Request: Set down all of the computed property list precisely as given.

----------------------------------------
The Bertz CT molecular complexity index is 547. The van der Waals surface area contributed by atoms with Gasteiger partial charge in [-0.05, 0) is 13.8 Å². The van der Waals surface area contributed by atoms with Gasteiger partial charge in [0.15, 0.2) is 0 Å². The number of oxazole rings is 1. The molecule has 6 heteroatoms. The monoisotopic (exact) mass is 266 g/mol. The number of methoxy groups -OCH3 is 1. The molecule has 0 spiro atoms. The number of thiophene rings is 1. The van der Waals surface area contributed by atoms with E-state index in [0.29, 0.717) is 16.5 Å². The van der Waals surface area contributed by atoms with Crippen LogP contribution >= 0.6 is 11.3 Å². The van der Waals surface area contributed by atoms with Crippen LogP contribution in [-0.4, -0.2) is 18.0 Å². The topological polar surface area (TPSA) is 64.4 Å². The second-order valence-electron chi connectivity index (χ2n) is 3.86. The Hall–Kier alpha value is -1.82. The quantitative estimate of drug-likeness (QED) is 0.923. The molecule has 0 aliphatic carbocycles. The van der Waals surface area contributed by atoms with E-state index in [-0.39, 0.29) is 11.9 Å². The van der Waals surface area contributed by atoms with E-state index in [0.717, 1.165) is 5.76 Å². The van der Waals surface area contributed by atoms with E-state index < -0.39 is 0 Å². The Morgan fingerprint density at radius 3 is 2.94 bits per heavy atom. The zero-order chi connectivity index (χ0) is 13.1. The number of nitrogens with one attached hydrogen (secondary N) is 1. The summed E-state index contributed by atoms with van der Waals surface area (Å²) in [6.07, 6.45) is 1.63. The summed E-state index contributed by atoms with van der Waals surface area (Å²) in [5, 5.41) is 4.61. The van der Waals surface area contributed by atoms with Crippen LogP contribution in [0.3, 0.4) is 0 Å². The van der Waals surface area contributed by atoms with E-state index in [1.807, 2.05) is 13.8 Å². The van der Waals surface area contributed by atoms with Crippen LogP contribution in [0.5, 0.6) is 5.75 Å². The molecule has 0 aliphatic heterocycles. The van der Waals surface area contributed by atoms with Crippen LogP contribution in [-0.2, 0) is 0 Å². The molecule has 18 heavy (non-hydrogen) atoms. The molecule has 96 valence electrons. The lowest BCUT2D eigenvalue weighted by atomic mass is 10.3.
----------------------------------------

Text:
The Bertz CT molecular complexity index is 547. The van der Waals surface area contributed by atoms with Gasteiger partial charge in [-0.05, 0) is 13.8 Å². The van der Waals surface area contributed by atoms with Gasteiger partial charge in [0.15, 0.2) is 0 Å². The number of oxazole rings is 1. The molecule has 6 heteroatoms. The monoisotopic (exact) mass is 266 g/mol. The number of methoxy groups -OCH3 is 1. The molecule has 0 spiro atoms. The number of thiophene rings is 1. The van der Waals surface area contributed by atoms with E-state index in [0.29, 0.717) is 16.5 Å². The van der Waals surface area contributed by atoms with Crippen LogP contribution >= 0.6 is 11.3 Å². The van der Waals surface area contributed by atoms with Crippen LogP contribution in [-0.4, -0.2) is 18.0 Å². The topological polar surface area (TPSA) is 64.4 Å². The second-order valence-electron chi connectivity index (χ2n) is 3.86. The Hall–Kier alpha value is -1.82. The quantitative estimate of drug-likeness (QED) is 0.923. The molecule has 0 aliphatic carbocycles. The van der Waals surface area contributed by atoms with E-state index in [-0.39, 0.29) is 11.9 Å². The van der Waals surface area contributed by atoms with E-state index in [0.717, 1.165) is 5.76 Å². The van der Waals surface area contributed by atoms with E-state index < -0.39 is 0 Å². The Morgan fingerprint density at radius 3 is 2.94 bits per heavy atom. The zero-order chi connectivity index (χ0) is 13.1. The number of nitrogens with one attached hydrogen (secondary N) is 1. The summed E-state index contributed by atoms with van der Waals surface area (Å²) in [6.07, 6.45) is 1.63. The summed E-state index contributed by atoms with van der Waals surface area (Å²) in [5, 5.41) is 4.61. The van der Waals surface area contributed by atoms with Crippen LogP contribution in [0.3, 0.4) is 0 Å². The van der Waals surface area contributed by atoms with E-state index in [1.807, 2.05) is 13.8 Å². The van der Waals surface area contributed by atoms with Crippen LogP contribution in [0.5, 0.6) is 5.75 Å². The molecule has 0 aliphatic heterocycles. The van der Waals surface area contributed by atoms with Crippen LogP contribution in [-0.2, 0) is 0 Å². The molecule has 18 heavy (non-hydrogen) atoms. The molecule has 96 valence electrons. The lowest BCUT2D eigenvalue weighted by atomic mass is 10.3.